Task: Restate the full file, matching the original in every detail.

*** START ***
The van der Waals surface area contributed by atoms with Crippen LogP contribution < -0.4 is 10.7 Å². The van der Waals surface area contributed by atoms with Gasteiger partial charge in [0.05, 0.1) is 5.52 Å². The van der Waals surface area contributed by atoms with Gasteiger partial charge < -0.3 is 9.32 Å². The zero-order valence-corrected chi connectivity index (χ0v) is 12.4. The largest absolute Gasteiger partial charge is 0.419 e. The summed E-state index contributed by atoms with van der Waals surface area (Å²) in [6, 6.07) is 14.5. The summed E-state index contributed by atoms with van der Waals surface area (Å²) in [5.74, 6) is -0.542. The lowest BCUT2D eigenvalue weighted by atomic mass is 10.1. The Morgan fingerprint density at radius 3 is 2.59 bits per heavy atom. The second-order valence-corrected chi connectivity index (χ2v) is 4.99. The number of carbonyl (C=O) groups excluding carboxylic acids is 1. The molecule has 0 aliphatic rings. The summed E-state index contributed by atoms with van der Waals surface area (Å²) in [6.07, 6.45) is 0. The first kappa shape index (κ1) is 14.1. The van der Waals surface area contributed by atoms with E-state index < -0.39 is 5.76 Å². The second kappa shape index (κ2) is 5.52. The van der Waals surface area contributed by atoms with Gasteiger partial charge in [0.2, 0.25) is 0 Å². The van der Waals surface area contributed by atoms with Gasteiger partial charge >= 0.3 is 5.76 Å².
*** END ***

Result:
The van der Waals surface area contributed by atoms with Crippen LogP contribution < -0.4 is 10.7 Å². The van der Waals surface area contributed by atoms with Gasteiger partial charge in [0.05, 0.1) is 5.52 Å². The van der Waals surface area contributed by atoms with Gasteiger partial charge < -0.3 is 9.32 Å². The zero-order valence-corrected chi connectivity index (χ0v) is 12.4. The largest absolute Gasteiger partial charge is 0.419 e. The summed E-state index contributed by atoms with van der Waals surface area (Å²) in [6, 6.07) is 14.5. The summed E-state index contributed by atoms with van der Waals surface area (Å²) in [5.74, 6) is -0.542. The lowest BCUT2D eigenvalue weighted by atomic mass is 10.1. The Morgan fingerprint density at radius 3 is 2.59 bits per heavy atom. The second-order valence-corrected chi connectivity index (χ2v) is 4.99. The number of carbonyl (C=O) groups excluding carboxylic acids is 1. The molecule has 0 aliphatic rings. The summed E-state index contributed by atoms with van der Waals surface area (Å²) in [6.07, 6.45) is 0. The first kappa shape index (κ1) is 14.1. The van der Waals surface area contributed by atoms with E-state index < -0.39 is 5.76 Å². The second kappa shape index (κ2) is 5.52. The van der Waals surface area contributed by atoms with Gasteiger partial charge in [0.2, 0.25) is 0 Å². The van der Waals surface area contributed by atoms with Gasteiger partial charge >= 0.3 is 5.76 Å².